The Letters of Robert Louis Stevenson - Volume 2


Robert Louis Stevenson

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The Letters of Robert Louis Stevenson - Volume 2 Page 01

The Letters of Robert Louis Stevenson, Volume II




DEAREST KATHARINE, - Here, on a very little book and accompanied with lame verses, I have put your name. Our kindness is now getting well on in years; it must be nearly of age; and it gets more valuable to me with every time I see you. It is not possible to express any sentiment, and it is not necessary to try, at least between us. You know very well that I love you dearly, and that I always will. I only wish the verses were better, but at least you like the story; and it is sent to you by the one that loves you - Jekyll, and not Hyde.

R. L. S.


Bells upon the city are ringing in the night; High above the gardens are the houses full of light; On the heathy Pentlands is the curlew flying free; And the broom is blowing bonnie in the north countrie.

We cannae break the bonds that God decreed to bind, Still we'll be the children of the heather and the wind; Far away from home, O, it's still for you and me That the broom is blowing bonnie in the north countrie!

R. L. S.



MY DEAR KINNICUM, - I am a very bad dog, but not for the first time. Your book, which is very interesting, came duly; and I immediately got a very bad cold indeed, and have been fit for nothing whatever. I am a bit better now, and aye on the mend; so I write to tell you, I thought of you on New Year's Day; though, I own, it would have been more decent if I had thought in time for you to get my letter then. Well, what can't be cured must be endured, Mr. Lawrie; and you must be content with what I give. If I wrote all the letters I ought to write, and at the proper time, I should be very good and very happy; but I doubt if I should do anything else.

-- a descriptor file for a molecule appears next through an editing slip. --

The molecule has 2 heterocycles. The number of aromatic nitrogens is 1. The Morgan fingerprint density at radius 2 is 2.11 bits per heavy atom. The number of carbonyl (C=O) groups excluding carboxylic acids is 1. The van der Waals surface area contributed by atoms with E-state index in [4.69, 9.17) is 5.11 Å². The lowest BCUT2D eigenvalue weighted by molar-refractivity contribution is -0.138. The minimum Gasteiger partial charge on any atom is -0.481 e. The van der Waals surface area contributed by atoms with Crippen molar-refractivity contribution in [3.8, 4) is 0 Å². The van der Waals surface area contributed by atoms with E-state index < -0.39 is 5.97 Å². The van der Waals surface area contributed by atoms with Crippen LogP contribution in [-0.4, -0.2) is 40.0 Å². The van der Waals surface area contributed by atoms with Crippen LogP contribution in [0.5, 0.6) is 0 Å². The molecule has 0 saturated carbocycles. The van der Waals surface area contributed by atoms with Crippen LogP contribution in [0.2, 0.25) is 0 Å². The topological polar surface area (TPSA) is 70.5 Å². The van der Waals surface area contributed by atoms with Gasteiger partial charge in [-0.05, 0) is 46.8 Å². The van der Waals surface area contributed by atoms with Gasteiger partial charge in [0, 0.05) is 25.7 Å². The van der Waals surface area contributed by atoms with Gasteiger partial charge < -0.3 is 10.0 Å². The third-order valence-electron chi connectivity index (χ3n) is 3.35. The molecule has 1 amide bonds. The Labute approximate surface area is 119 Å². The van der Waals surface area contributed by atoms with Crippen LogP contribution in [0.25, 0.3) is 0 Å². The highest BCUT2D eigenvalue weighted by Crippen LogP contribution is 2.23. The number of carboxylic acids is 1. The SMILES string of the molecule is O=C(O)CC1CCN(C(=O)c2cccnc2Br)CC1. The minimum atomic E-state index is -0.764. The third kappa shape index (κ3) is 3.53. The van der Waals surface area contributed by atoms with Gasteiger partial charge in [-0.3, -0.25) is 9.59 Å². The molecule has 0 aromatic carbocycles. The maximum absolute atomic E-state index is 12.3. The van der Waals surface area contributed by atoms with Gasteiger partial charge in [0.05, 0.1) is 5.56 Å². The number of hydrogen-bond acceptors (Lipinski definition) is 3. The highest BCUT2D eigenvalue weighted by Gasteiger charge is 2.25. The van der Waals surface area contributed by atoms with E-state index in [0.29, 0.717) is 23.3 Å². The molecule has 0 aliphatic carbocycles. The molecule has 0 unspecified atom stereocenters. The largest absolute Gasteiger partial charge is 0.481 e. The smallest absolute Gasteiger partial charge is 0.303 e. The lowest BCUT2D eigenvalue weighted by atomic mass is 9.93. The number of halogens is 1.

I suppose you will be in town for the New Year; and I hope your health is pretty good. What you want is diet; but it is as much use to tell you that as it is to tell my father. And I quite admit a diet is a beastly thing. I doubt, however, if it be as bad as not being allowed to speak, which I have tried fully, and do not like. When, at the same time, I was not allowed to read, it passed a joke. But these are troubles of the past, and on this day, at least, it is proper to suppose they won't return. But we are not put here to enjoy ourselves: it was not God's purpose; and I am prepared to argue, it is not our sincere wish. As for our deserts, the less said of them the better, for somebody might hear, and nobody cares to be laughed at. A good man is a very noble thing to see, but not to himself; what he seems to God is, fortunately, not our business; that is the domain of faith; and whether on the first of January or the thirty-first of December, faith is a good word to end on.

My dear Cummy, many happy returns to you and my best love. - The worst correspondent in the world,




MY DEAR PEOPLE, - Many happy returns of the day to you all; I am fairly well and in good spirits; and much and hopefully occupied with dear Jenkin's life. The inquiry in every detail, every letter that I read, makes me think of him more nobly. I cannot imagine how I got his friendship; I did not deserve it. I believe the notice will be interesting and useful.

My father's last letter, owing to the use of a quill pen and the neglect of blotting-paper, was hopelessly illegible. Every one tried, and every one failed to decipher an important word on which the interest of one whole clause (and the letter consisted of two) depended.

I find I can make little more of this; but I'll spare the blots. - Dear people, ever your loving son,

R. L. S.

I will try again, being a giant refreshed by the house being empty. The presence of people is the great obstacle to letter-writing.

The Letters of Robert Louis Stevenson - Volume 2 Page 02

Robert Louis Stevenson

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Robert Louis Stevenson
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